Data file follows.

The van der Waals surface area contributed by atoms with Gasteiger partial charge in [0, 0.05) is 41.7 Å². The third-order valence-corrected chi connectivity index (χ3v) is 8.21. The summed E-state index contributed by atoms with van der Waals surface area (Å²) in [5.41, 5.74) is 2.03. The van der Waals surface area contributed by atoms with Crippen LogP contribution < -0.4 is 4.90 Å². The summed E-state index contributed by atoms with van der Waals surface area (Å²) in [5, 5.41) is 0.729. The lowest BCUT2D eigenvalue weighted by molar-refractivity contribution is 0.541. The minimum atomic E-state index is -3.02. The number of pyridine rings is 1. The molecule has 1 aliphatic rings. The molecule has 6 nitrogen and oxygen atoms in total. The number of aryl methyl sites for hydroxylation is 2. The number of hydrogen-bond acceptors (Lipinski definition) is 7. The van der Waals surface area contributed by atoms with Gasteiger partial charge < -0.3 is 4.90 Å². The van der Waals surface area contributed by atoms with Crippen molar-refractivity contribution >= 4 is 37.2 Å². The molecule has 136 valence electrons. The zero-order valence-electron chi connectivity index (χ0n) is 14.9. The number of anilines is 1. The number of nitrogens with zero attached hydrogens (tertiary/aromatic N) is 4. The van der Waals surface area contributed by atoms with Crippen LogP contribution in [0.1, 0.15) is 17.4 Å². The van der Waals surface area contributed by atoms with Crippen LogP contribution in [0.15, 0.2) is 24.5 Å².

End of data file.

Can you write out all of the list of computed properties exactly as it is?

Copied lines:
The van der Waals surface area contributed by atoms with Gasteiger partial charge in [0, 0.05) is 41.7 Å². The third-order valence-corrected chi connectivity index (χ3v) is 8.21. The summed E-state index contributed by atoms with van der Waals surface area (Å²) in [5.41, 5.74) is 2.03. The van der Waals surface area contributed by atoms with Crippen LogP contribution < -0.4 is 4.90 Å². The summed E-state index contributed by atoms with van der Waals surface area (Å²) in [5, 5.41) is 0.729. The lowest BCUT2D eigenvalue weighted by molar-refractivity contribution is 0.541. The minimum atomic E-state index is -3.02. The number of pyridine rings is 1. The molecule has 1 aliphatic rings. The molecule has 6 nitrogen and oxygen atoms in total. The number of aryl methyl sites for hydroxylation is 2. The number of hydrogen-bond acceptors (Lipinski definition) is 7. The van der Waals surface area contributed by atoms with Gasteiger partial charge < -0.3 is 4.90 Å². The van der Waals surface area contributed by atoms with Crippen molar-refractivity contribution >= 4 is 37.2 Å². The molecule has 136 valence electrons. The zero-order valence-electron chi connectivity index (χ0n) is 14.9. The number of anilines is 1. The number of nitrogens with zero attached hydrogens (tertiary/aromatic N) is 4. The van der Waals surface area contributed by atoms with Crippen LogP contribution in [0.1, 0.15) is 17.4 Å². The van der Waals surface area contributed by atoms with Crippen LogP contribution in [0.15, 0.2) is 24.5 Å².